An 1869 portrait of Alfred, Lord Tennyson, Wikimedia Commons (CCL)
Continue along Fore Street with the road on your left. Just before the road bends to the right, carefully cross over and take the path downhill past the Tintagel Castle sign. The descent is steep in places so take your time. When the path forks, take the left fork (the right fork is for vehicles).
The forks merge again by a stream on the left. Continue along the shared path and pass a noticeboard about the Castle Track. After a short distance, stop on the path by the ruins of a small stone building beside the stream.
3 Remains of Borough Mill
The approach to Tintagel Castle can be very busy but take a moment to step out from the crowds and take in the surroundings.
Before the written word, Tintagel’s fortunes were shaped by its natural landscape and location. This spot offers a good example.
Notice how far we have descended from the village. Tintagel’s original name, Trevena, is Cornish for ‘mountain settlement’ and reflects its location above coastal cliffs. ‘Tintagel’ meanwhile comes from ‘fort’ and ‘throat’ and refers to the castle’s site on a narrow (throat-shaped) headland, Tintagel Island.
The ruined castle looms on the left horizon. From here we can see its ideal defensive site. The high, coastal position is difficult to reach, easy to protect and with expansive views. Yet Tintagel never saw military action. Instead it was a picturesque folly. It was built from 1233 for Richard, Earl of Cornwall who wanted an “ideal castle” inspired by the Arthurian myths.
The castle wasn’t the only building that took advantage of the landscape. Look at the stone walls next to us. These are the remains of an old mill.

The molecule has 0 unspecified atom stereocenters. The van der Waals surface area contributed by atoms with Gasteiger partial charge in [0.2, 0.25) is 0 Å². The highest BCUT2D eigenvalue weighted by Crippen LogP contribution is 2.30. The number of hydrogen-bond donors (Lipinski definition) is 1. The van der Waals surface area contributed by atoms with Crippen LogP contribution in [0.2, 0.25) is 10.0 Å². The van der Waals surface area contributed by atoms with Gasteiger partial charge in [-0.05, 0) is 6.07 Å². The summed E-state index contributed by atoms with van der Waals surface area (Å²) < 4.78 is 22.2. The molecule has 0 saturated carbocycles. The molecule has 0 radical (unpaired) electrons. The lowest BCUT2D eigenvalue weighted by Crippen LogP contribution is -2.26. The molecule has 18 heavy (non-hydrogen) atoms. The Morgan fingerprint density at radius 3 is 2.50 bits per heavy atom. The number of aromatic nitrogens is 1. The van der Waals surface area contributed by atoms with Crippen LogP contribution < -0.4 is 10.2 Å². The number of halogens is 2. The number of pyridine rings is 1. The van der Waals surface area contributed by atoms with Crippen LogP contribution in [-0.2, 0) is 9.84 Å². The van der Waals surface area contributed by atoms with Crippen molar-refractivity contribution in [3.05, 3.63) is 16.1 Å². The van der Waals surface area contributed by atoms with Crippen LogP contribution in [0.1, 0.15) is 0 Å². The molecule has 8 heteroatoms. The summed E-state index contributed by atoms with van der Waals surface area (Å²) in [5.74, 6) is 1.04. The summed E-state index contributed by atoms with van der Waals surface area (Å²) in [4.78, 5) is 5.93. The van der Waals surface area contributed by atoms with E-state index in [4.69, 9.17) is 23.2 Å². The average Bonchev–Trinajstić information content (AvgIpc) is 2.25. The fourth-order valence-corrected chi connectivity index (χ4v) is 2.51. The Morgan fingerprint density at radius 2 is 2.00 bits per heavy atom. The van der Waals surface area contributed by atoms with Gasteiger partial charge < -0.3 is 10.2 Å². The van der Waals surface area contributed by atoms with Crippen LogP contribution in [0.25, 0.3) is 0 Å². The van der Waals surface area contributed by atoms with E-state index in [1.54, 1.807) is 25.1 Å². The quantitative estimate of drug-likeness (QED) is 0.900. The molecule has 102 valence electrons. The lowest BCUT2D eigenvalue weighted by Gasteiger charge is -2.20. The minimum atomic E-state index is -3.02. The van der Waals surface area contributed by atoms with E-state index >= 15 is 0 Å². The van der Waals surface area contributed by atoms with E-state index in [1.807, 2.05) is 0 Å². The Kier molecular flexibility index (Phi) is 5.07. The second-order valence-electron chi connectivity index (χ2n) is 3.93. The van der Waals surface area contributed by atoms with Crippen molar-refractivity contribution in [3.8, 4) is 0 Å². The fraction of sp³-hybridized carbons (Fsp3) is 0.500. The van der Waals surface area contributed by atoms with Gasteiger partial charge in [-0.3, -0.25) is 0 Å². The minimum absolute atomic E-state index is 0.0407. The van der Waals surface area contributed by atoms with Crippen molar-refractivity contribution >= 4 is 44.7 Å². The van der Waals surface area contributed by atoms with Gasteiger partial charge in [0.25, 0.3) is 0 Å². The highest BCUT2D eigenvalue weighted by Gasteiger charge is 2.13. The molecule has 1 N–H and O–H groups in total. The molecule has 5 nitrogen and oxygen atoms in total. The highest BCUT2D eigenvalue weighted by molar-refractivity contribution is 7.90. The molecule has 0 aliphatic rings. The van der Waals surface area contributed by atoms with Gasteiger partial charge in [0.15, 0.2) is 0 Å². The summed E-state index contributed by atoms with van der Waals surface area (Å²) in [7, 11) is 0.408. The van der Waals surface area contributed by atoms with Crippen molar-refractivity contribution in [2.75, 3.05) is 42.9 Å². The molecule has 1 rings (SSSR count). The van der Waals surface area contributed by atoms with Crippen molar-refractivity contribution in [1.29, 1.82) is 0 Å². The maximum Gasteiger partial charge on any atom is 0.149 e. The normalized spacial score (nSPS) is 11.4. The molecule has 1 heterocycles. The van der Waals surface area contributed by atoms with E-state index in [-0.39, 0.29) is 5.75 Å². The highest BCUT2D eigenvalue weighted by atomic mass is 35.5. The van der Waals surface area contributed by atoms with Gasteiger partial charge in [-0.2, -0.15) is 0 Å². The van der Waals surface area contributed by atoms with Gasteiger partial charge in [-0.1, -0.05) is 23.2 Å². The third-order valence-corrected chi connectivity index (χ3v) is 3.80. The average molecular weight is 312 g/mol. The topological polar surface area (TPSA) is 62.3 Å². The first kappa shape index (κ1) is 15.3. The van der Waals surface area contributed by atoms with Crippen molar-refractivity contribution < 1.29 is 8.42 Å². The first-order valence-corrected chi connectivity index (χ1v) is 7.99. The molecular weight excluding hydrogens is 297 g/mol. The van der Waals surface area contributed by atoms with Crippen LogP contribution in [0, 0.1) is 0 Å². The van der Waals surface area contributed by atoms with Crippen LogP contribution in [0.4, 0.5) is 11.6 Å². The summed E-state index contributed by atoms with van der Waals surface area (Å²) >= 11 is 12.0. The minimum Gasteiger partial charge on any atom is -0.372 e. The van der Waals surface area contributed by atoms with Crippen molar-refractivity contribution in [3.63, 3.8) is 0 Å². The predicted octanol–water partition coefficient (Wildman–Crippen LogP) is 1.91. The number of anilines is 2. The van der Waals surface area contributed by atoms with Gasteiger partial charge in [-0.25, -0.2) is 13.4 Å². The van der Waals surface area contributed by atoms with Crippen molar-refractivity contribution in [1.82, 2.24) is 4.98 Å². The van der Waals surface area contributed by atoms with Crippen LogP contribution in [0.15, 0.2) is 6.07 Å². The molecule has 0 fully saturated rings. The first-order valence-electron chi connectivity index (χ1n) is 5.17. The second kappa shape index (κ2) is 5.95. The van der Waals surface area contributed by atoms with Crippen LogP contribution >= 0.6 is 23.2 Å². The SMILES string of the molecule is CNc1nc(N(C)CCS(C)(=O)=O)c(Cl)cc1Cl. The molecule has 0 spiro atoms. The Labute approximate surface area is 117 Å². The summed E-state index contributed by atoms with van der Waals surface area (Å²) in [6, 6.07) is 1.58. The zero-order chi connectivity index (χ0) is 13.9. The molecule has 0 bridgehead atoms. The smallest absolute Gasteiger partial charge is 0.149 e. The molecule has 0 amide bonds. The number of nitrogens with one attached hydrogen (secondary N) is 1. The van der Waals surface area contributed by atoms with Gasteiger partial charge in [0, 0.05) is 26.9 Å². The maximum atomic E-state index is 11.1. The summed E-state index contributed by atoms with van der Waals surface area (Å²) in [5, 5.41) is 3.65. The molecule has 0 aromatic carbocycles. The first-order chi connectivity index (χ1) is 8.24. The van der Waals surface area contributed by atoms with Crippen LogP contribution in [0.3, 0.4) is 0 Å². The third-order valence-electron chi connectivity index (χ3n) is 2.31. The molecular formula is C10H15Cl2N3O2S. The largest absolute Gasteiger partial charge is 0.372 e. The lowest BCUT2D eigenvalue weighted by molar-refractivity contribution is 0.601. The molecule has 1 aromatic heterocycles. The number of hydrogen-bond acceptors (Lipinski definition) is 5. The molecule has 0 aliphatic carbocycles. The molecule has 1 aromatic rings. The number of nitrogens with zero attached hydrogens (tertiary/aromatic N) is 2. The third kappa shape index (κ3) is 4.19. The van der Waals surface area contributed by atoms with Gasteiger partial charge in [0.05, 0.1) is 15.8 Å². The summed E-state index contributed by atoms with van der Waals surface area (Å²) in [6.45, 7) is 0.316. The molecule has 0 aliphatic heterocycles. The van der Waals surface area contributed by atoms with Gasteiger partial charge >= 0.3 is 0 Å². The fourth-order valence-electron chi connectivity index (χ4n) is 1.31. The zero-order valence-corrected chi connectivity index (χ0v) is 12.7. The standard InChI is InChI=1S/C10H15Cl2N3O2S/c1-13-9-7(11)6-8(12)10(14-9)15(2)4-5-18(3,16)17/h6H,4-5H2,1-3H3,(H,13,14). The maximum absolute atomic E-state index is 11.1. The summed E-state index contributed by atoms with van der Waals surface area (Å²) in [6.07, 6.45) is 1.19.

Notice how the path we are on follows a stream that flows downhill into the sea. The stream emerges at the edge of the village, where the soft farmland meets the hard coastal rock. As water cannot drain through the rock it springs to the surface.
The mill was built here in the 13th century to harness the fast-flowing stream. It ground corn from the local farms and worked until the 1860s. By then other industries were underway at Tintagel. And again the natural landscape helped people make a living.
Postcard of the mill in the 1890s, Wikimedia Commons (CCL) Click on the image to enlarge
Continue along Castle Track with the stream on your left and head towards the white buildings. Notice a large building on the hilltop to the right. Cross the stream over a stone bridge and pass the Tintagel Castle shop and toilets. Continue to a set of wooden railings overlooking the coastline.
Turn right at the railings, cross the stream again over another stone bridge and immediately turn left. Follow the path round and stop at the wall by another set of wooden railings. From here, look over the water at the cliff below Tintagel Castle.
4 Railings overlooking Tintagel Haven
This small cove is Tintagel Haven. From here we can appreciate how Tintagel Island juts out into the sea. It’s not a true island as it is still attached to the mainland.
The castle is in two sections, separated by a wide gorge. Access today is by footbridge. Like the corn mill, the gorge owes its existence to water power.
Waves pound Tintagel's cliffs and gradually break them up in a process called erosion. Erosion sped up the castle’s decline. As the gorge widened and parts of the castle tumbled into the sea, it was abandoned. Eventually erosion will cut off Tintagel Island completely.